For example, the use of regular geometries to represent landscapes can introduce directional bias [ 23 ], and the use of an inappropriate spatial resolution can substantially bias estimates of the rate at which species expand their biogeographic ranges [ 25 ].

Nevertheless, the role of simulation methods is likely to continue to grow as it becomes increasingly necessary to understand the integrated dynamics of land systems and their responses to global change, an objective that is clearly beyond the scope of empirical studies alone. The diversity of applications for landscape simulation has driven rapid methodological development, and it is important periodically to take stock and assess whether simulation techniques are achieving their potential in contributing to our understanding and management of landscape ecological dynamics, or whether opportunities to exploit emerging methodologies are, in some areas, being neglected [ 26 ].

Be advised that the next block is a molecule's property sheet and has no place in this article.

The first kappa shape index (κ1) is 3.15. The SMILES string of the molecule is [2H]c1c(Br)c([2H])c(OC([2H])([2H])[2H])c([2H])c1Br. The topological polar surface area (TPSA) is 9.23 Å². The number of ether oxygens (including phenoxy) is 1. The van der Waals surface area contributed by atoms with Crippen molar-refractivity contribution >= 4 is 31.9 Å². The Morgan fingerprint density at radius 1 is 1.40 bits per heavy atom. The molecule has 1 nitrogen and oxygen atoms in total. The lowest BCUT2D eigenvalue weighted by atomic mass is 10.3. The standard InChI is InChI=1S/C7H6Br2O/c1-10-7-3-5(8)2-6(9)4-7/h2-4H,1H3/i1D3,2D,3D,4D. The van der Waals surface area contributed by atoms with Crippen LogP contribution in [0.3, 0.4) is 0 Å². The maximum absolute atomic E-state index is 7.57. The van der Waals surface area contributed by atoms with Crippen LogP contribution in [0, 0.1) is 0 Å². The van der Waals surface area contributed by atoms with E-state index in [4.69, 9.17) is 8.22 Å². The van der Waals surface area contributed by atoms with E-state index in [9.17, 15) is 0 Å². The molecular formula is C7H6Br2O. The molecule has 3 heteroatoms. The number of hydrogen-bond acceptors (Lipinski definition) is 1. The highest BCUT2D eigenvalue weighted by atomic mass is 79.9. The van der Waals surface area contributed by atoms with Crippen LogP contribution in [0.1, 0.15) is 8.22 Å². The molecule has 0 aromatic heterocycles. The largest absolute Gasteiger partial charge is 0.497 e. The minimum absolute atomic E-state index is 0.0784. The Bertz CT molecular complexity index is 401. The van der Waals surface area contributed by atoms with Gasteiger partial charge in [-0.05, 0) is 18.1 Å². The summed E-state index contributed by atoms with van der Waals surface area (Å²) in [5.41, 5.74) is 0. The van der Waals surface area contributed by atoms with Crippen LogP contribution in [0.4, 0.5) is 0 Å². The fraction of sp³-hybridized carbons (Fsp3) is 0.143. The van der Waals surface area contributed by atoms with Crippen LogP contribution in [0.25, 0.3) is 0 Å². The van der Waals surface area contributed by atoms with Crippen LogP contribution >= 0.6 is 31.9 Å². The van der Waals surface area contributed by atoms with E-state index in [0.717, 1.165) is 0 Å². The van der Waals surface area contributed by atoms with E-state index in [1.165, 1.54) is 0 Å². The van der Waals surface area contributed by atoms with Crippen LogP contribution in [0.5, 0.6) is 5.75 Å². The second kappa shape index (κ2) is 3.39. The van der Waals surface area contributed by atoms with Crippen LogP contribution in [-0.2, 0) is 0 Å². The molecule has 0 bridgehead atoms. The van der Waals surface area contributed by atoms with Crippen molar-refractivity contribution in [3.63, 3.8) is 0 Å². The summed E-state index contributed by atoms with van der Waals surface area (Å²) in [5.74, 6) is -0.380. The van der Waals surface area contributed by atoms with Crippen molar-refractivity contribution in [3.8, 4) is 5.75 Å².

Earlier reviews have focused on the use of neutral landscape models NLMs in landscape ecology [ 27 ], modelling methods in relation to environmental change [ 28 ], and the shared methodologies between complex systems science and landscape ecology [ 20 ].

However, we know of no existing reviews that span the partially divergent fields of modelling landscapes and their development including human land-use and modelling the dynamics of ecological systems in those landscapes. We undertake a review of this kind here, with the intention not only of promoting a more integrated approach to landscape ecological modelling but also of identifying the most valuable existing and potential links between models that focus on distinct landscape components.